Belarusian authorities target specific social groups to ensure their loyalty before elections
The Belarusian authorities have resumed a moderate populist rhetoric about improving the well-being of particular social groups, preserving and somewhat enhancing social protection for their conventional electorate. In addition, the authorities are attempting to relieve tension in Belarusian society and reduce pressure on wallets of citizens from the most protest-prone social groups. However, the Belarusian leadership is unlikely to buy the loyalty of the electorate before the elections with wage growth.
The Belarusian government has decided to give bonuses to experienced teachers for organising extra-curricular classes.
As the parliamentary elections draw closer, the president is attempting to boost the loyalty among teachers of educational institutions, so as being members of commissions at the polling stations, they are the key elements in organising the elections. The authorities have announced additional fundraising, in an attempt to increase teachers’ salaries from extra-budgetary sources, such as funds reallocation from the private education sector to that of the state.
In addition, the authorities are attempting to reduce tension in some social groups with the highest protest potential. For instance, the authorities have promised milder fiscal pressure to those who work in the shadow economy and do not depend on the state. In exchange for political loyalty, the state has promised to broaden the legal frameworks for small private enterprises by introducing a patent system.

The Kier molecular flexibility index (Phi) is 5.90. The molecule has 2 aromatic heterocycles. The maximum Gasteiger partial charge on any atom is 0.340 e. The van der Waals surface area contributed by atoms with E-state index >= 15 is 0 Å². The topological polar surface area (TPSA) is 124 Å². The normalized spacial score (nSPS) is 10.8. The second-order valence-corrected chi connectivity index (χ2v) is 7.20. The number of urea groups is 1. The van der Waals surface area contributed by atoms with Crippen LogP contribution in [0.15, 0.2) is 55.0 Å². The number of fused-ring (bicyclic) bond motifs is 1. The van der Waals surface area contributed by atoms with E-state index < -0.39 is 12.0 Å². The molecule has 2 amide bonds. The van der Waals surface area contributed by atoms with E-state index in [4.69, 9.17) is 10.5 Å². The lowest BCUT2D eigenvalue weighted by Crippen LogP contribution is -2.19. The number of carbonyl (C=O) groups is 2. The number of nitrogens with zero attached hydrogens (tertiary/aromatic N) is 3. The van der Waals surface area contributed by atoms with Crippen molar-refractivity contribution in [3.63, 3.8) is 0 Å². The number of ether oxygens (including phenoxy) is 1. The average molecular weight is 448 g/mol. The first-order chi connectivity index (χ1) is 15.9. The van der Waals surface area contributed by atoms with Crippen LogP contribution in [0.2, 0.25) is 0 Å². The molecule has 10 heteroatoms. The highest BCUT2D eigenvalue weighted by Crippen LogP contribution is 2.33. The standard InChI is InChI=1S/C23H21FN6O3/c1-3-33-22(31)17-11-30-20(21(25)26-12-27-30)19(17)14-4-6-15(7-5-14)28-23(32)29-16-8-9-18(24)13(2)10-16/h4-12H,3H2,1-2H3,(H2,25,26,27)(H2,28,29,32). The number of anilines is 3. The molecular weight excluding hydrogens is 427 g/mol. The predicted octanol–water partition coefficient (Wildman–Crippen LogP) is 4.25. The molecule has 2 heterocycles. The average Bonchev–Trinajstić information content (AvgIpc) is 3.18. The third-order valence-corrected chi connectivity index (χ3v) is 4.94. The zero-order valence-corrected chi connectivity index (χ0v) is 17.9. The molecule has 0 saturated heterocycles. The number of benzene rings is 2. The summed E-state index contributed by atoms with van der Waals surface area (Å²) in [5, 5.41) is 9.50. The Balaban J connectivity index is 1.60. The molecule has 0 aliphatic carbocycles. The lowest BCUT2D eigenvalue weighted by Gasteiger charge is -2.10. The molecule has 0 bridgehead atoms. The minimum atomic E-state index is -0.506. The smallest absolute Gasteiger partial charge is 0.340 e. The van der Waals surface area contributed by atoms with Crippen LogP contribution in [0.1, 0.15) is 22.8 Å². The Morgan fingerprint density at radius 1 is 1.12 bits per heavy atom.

That said, the authorities promised changes in support for the unemployed and targeted increases in unemployment benefits. Due to the lifted restrictions on fuel exports, residents of the bordering regions, where unemployment is traditionally high, will be able to make some cash from cross-border trade.
To spite the criticism by oppositional candidates, the authorities said they had no plans to increase the retirement age in the coming years. In addition, as the president has no plans to raise pensions, he has promised to provide targeted state support to pensioners in paying for housing and communal services. The authorities thereby aspire to secure the turnout among pensioners.
The Belarusian authorities have refrained from traditionally high budget expenditure in order to buy the electorate with inflated incomes. Amid dwindling state resources, the Belarusian authorities aim to ensure the loyalty of their conventional electorate by promising future revisions of state support mechanisms.
The Belarusian authorities regard the Catholic conference as yet another international event to promote Minsk as a global negotiating platform. Minsk’s proposal to organise a meeting between the Roman-Catholic Church and the Russian Orthodox Church is rather an image-making undertaking than a serious intention. However, the authorities could somewhat extend the opportunities for the Roman-Catholic Church in Belarus due to developing contacts with the Catholic world.
Minsk is attempting to lay out a mosaic from various international religious, political and sportive events to shape a positive image of Belarus for promoting the Helsinki 2.0 idea.
Belarus’ invitation to the head of the Holy See for a meeting with the Patriarch of the Russian Orthodox Church should be regarded as a continuation of her foreign policy efforts in shaping Minsk’s peacekeeping image and enhancing Belarus’ international weight. The Belarusian authorities are aware that their initiative is unlikely to find supporters among the leadership of the Russian Orthodox Church in Moscow. In Russia, isolationist sentiments prevail.
In addition, for domestic audiences, the authorities make up for the lack of tangible economic growth with demonstrations of growth in Minsk’s authority at international level through providing a platform for religious, sportive and other dialogues.